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C Integrated Allelic, Transcriptional, and Phenotypic Dissection of the Cardiac Effects of Titin Variation in Health and Diseaser
  1. AM Roberts1,2,3,4,*,
  2. J Ware2,3,5,6,
  3. D Herman5,6,
  4. S Schafer4,7,
  5. F Mazzarotto2,3,
  6. J Baksi2,3,
  7. R Buchan2,3,
  8. R Walsh2,3,
  9. S John2,3,
  10. S Wilkinson2,3,
  11. L Felkin2,3,
  12. A Bick5,6,
  13. M Radke8,
  14. M Gotthardt8,9,
  15. P Barton2,3,
  16. N Hubner7,9,10,
  17. J Seidman5,6,
  18. C Seidman5,6,11,
  19. S Cook2,3,4,11
  1. 1Clinical Sciences Centre, Imperial College London, UK
  2. 2NIHR Cardiovascular Biomedical Research Unit at Royal Brompton and Harefield NHS Foundation Trust and Imperial College London, UK
  3. 3National Heart and Lung Institute, Imperial College London, UK
  4. 4Duke-National University of Singapore, Singapore
  5. 5Department of Genetics, Harvard Medical School, Boston, USA
  6. 6Broad Institute of Harvard and Massachusetts Institute of Technology, Cambridge, Massachusetts, USA
  7. 7Cardiovascular and Metabolic Sciences, Max Delbrück Center for Molecular Medicine, Berlin, Germany
  8. 8Neuromuscular and Cardiovascular Cell Biology, Max Delbrück Center for Molecular Medicine, Berlin, Germany
  9. 9DZHK (German Centre for Cardiovascular Research), Partner Site Berlin, Germany
  10. 10Charité-Universitätsmedizin, Berlin, Germany
  11. 11Cardiovascular Division, Brigham and Women’s Hospital and Howard Hughes Medical Institute, USA
  12. 12National Heart Centre Singapore, Singapore
  13. *Presenting Author

Abstract

Introduction TTN truncating variants (TTNtv) cause severe dilated cardiomyopathy (DCM), but sometimes occur in healthy individuals, posing significant challenges for the interpretation of these variants in an era of accessible genome sequencing. The mechanism by which TTNtv impact clinical outcomes is poorly understood.

Methods Here, we integrated the power of quantitative cardiac MRI and capacity of next generation sequencing to assess the relationship between TTN genotype and cardiac phenotype. We sequenced TTN in 4,440 subjects including 308 healthy volunteers, 3,603 Framingham Heart Study (FHS) and Jackson Heart Study (JHS) participants, 374 prospective, unselected DCM cases and 155 end-stage retrospective DCM cases including 84 for whom left ventricular (LV) tissue was available for RNA and protein studies.

Results TTNtv were identified in 1.4% of controls (healthy volunteers, FHS and JHS participants), in 13% of unselected and 22% of end-stage DCM cases (OR 16.6, P = 4.8 × 10–45, DCM vs controls). More than 45% of controls have at least one rare TTN non-synonymous SNP (nsSNP). Rare and novel TTN nsSNPs were not enriched in DCM, either alone or in combination with a TTNtv (P = 0.8 (38.85% in DCM vs 38.24% in controls) suggesting that TTN nsSNPs are not an important cause of DCM. To improve TTN transcript annotations, we determined average cardiac TTN exon usage de novo from RNA-sequencing. TTNtv in DCM cases were enriched in highly utilised exons and isoforms (P = 2.5 × 10–4) compared to controls. We estimate that TTNtv in highly utilised exons have >93% probability of pathogenicity (likelihood ratio 14) in DCM cases. TTNtv-positive DCM patients had more depressed LV ejection fraction (LVEF:P = 0.02), thinner LV walls (P < 0.02), and a higher incidence of sustained ventricular tachycardia (P = 0.001).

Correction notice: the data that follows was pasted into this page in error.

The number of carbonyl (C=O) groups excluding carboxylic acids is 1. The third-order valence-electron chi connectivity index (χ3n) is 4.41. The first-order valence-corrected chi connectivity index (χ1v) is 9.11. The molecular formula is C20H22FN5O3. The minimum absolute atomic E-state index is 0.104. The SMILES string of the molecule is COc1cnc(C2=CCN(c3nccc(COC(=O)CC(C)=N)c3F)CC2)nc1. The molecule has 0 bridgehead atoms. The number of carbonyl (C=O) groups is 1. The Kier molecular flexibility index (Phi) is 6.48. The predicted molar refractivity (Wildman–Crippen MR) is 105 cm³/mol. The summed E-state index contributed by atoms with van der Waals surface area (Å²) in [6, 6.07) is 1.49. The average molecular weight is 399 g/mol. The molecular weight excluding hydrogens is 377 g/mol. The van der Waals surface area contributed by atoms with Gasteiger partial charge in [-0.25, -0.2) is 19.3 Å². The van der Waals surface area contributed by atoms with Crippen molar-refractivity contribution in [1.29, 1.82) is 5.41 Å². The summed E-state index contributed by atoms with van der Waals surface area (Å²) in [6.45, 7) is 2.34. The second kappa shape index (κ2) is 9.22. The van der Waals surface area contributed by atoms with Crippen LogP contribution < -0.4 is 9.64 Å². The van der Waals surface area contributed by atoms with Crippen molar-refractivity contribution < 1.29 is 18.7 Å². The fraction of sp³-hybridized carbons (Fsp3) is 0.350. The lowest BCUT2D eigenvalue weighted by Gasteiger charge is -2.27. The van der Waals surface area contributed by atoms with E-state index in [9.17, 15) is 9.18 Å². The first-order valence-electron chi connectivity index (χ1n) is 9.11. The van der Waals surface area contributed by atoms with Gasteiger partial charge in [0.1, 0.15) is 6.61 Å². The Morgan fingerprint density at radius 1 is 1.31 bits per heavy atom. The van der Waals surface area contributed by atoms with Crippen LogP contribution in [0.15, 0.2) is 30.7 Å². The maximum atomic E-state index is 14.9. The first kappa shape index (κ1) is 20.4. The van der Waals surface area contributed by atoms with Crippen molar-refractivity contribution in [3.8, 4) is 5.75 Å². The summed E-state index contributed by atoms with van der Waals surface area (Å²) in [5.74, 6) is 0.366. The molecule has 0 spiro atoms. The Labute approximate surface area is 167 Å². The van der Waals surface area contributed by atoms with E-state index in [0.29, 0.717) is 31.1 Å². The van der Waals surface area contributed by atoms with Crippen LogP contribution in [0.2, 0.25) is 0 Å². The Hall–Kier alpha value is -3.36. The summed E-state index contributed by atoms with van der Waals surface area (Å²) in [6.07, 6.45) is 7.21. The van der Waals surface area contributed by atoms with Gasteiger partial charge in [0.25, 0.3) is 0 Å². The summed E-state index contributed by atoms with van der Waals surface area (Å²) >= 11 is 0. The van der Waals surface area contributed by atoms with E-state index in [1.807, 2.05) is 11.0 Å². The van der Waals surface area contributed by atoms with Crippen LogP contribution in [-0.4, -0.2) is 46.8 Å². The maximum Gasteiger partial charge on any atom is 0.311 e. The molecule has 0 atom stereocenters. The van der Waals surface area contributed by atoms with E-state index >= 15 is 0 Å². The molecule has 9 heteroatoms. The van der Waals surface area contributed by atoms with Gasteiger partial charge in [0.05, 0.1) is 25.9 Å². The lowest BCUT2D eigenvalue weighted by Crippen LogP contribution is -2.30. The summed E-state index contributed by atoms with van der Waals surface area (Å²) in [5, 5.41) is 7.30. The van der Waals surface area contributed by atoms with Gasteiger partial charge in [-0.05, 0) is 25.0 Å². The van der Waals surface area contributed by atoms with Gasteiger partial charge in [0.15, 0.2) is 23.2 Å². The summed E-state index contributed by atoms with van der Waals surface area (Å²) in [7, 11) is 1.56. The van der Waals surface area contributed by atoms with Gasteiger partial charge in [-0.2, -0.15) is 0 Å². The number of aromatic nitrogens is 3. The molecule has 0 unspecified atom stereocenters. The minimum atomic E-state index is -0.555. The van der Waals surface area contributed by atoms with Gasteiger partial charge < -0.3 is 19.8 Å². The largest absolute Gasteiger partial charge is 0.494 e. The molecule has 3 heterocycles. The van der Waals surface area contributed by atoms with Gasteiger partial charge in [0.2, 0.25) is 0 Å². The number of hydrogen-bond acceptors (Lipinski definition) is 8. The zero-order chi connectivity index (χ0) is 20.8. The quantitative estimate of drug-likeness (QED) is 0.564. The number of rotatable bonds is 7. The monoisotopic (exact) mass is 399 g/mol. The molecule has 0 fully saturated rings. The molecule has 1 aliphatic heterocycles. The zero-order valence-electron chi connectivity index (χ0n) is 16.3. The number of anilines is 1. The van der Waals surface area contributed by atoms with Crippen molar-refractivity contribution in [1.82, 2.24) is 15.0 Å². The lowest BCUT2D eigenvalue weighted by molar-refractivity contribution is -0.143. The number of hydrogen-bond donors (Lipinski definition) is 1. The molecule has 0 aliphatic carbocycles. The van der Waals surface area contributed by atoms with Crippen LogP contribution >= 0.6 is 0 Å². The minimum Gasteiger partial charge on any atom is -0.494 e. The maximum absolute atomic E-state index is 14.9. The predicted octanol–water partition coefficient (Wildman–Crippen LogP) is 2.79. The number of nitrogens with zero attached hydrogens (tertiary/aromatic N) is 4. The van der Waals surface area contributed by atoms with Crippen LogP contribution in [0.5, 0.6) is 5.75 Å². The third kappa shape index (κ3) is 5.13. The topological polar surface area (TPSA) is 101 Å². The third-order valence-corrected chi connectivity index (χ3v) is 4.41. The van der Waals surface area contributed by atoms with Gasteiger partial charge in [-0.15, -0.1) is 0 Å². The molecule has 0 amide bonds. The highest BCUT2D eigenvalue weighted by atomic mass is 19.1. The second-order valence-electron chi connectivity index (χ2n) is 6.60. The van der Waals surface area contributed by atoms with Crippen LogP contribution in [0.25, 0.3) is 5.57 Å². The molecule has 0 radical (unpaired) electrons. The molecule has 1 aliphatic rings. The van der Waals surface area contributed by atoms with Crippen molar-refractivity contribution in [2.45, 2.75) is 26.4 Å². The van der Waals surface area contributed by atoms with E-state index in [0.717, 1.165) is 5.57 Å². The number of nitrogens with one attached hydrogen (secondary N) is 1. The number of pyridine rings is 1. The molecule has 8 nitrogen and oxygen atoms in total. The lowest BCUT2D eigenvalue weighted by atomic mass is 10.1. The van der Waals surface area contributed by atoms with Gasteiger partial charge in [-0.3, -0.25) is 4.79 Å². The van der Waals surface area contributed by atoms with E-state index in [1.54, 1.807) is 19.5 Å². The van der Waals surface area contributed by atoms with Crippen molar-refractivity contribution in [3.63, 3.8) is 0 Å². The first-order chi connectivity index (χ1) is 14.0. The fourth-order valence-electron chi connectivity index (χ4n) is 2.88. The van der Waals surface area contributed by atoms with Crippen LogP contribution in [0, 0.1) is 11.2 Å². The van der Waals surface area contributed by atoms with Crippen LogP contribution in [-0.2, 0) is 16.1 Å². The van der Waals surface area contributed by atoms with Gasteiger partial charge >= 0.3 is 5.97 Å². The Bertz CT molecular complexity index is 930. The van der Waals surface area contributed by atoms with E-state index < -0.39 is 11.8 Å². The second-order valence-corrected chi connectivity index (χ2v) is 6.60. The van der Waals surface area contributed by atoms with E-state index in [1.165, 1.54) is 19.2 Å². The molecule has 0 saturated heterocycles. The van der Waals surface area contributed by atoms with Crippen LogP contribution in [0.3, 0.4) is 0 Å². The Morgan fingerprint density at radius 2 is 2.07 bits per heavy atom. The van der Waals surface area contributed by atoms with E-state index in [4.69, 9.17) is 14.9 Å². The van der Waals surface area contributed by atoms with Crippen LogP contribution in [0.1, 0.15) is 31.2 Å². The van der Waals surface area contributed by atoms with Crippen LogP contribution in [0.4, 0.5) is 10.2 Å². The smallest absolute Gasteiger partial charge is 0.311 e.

C-terminus TTNtv were associated with lower LVEF vs N-terminus (β = -18 ± 7%, p = 0.006) and were more common in end-stage disease. No change was detected in total TTN mRNA or protein levels in TTNtv-positive hearts.

Conclusion TTNtv are the most common cause of DCM. TTN nsSNPs are not an important cause of DCM in the absence of other discriminating features. Incorporation of variant position and exon-specific expression improves interpretation of TTNtv. Most individuals with TTNtv do not develop DCM, but TTNtv in highly utilised, particularly distal exons commonly cause DCM with severely impaired LV function and life-threatening ventricular arrhythmias, likely through dominant-negative mechanisms. In DCM patients, presence and position of TTNtv may aid prognostication and management.

Abstract C Figure 1

TTNtv and survival in DCM. Outcomes in unselected DCM patients with (red) and without (blue) TTNtv. (Left) Age censored at adverse event (death, cardiac transplant or left-ventricular assist device (LVAD)) or at age 70 years. (Right) Adverse events after enrollment, to control for ascertainment (interval censored from time of enrollment to age 70 years or adverse event). Event free survival is reduced in TTNtv-positive DCM (P = 0.015) as a result of faster disease progression. A trend to younger presentation (Table 2), and worse outcomes after enrollment (P = 0.05) combine to give reduced survival overall

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